It is perfectly human that when someone important dies we start thinking about it. And sooner or later all kinds of theories come out about what happened especially if they are supported by ”proofs” that came from different sources than the ones officially recognized.

It is perfectly normal that we want our heroes to be a little superhuman and unmistakable so usually, the simplest and easiest explanation is simply not enough. We start searching for the ”truth” or ”our truth” that mostly has no connection with reality.

One of those moments happened on May 1st, 1994. Result of unpredictable circumstances and unlucky actions caused the death of one of the greatest drivers of that era Ayrton Senna. Moments after the tragic impact lots of people started talking about more or less confirmed sources about what ”really” happened and what was the ”real” cause of the accident. There were theories that are still alive today that Ayrton was under heavy psychological stress after the death of Ronald Ratzenberger and personal love issues. But let’s be serious for a moment. Do we really believe that such a great racing driver, a three-time Formula One world champion wasn’t mentally strong enough to overcome that? I am sure that when he put his racing helmet on the left his problems behind. Even if they didn’t share much time together, the death of a fellow colleague driver was more of a motivation for winning than a death premonition.

“There were theories that are still alive today that Ayrton was under heavy psychological stress after the death of Ronald Ratzenberger and personal love issues. But let’s be serious for a moment. Do we really believe that such a great racing driver, a three-time Formula One world champion wasn’t mentally strong enough to overcome that?”

A second, more plausible theory talks about his Williams driving over debris from a previous accident and got a tire puncture. That is possible however do we really believe that such an experienced driver as Ayrton Senna did not notice that? I think it’s almost impossible. More so we were in the era right after the ban of active suspension with all the information about the ride height of a car immediately available in the pits. There however was no sign of any puncture. Some might argue that the team covered something but all that information only confirmed that was a fatality and not a conspiracy.

“A second, more plausible theory talks about his Williams driving over debris from a previous accident and got a tyre puncture.”

And now for the biggest theory of them all, the one about the poorly welded steering column. That column was fixed especially on Ayrton Senna’s request before the race. However, it was fixed in a way that anyone who knows a little bit about racing cars would consider it unacceptable if not offensive. Such modifications are not acceptable even in local lawn mower races and here we are talking about Formula 1. The fact is that the steering column was broken yet it remains a mystery if that happened before or after the crash. The footage from the camera is showing what everybody would want to see, however, the tape stopped when the crucial moment came. The big process in Italy based on that fact found the team guilty yet nobody was sent to prison. And after years of trials what remains is just theories without any strong proof.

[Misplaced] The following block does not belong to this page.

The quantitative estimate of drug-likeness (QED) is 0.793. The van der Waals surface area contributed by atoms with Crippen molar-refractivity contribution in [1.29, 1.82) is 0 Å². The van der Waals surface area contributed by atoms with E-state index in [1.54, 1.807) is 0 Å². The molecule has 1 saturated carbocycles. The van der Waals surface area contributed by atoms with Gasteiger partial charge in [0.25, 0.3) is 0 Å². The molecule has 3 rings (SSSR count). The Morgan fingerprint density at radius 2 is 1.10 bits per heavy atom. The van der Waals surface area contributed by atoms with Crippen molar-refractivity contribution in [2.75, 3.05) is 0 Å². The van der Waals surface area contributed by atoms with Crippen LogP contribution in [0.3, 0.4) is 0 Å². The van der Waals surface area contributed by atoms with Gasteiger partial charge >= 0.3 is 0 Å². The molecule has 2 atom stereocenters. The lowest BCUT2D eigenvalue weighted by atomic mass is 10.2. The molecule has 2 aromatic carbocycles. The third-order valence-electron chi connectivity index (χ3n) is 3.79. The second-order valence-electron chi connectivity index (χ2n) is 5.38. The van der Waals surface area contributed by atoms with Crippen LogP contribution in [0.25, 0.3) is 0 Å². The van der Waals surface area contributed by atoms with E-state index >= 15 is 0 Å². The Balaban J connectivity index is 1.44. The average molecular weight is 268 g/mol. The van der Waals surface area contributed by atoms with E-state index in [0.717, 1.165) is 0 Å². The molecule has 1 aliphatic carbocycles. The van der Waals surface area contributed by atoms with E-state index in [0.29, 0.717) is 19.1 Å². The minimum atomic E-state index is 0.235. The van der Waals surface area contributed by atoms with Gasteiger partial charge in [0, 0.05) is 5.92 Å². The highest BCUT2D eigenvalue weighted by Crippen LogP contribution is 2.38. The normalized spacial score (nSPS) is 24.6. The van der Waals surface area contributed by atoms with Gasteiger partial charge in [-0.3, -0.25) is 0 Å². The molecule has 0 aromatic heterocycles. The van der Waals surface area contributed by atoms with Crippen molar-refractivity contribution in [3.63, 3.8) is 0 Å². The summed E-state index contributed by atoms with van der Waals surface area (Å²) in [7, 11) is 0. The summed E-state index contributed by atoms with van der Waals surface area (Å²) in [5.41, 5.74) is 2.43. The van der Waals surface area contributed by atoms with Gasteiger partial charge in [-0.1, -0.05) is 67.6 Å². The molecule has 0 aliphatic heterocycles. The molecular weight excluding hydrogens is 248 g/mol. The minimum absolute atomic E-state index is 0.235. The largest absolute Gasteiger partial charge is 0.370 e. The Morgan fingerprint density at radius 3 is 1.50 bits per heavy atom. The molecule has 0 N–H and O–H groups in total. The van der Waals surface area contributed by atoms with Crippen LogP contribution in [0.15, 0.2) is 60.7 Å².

After all these theories I dare making my own one. One that is based on simple and possible things that probably happened. I hope that we all agree that Ayrton Senna was a stubborn character, one that drove always on the limit of his car and sometimes even exceeding that limit. His driving style was rather nervous, always searching for the grip of the car. That was a part of him, a part of his greatness. On the other hand, the Williams FW16 had a little flaw. It was an evolution of the FW15C but without the active suspension. Patrick Head and Adrian Newey confirmed that that car had a very narrow setting window and was very prone to change from an oversteer tendency to an understeer one. We also have to keep in mind that  FW 16 had servo-assisted steering which was a new thing in that era. Only with the revisited WF16B the Williams team partially solved that issues and won the constructor championship at the end of the year.

Claire Williams: It’s not pleasant to hear: “Your father is a murderer”

Here I think it is right to mention the words of the closest person to Ayrton in that race and who should know the situation best, his team mate Damon Hill who said that it was a driving mistake and not a strange conspiracy. I hope we all agree about Ayrton Senna being an extraordinary human being and driver however he was not a mythological god. Maybe he really did a mistake and in combination with an unpredictable and nervous racing car, Ayrton Senna found himself in a situation that even he was not able to solve.

Simon Jazbec

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One comment

  • John
    John
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    “Maybe he really did a mistake” or maybe you did not watched the footage you’ve posted, where shows the steering wheel almost loosen. You can see the yellow button floating around like the thing is about… TO BREAKE. The question stands: Was this by design? One have to know the ins and outs of the era to understand WHY killing Senna would prop the sport and maximize profits, which this is all about.

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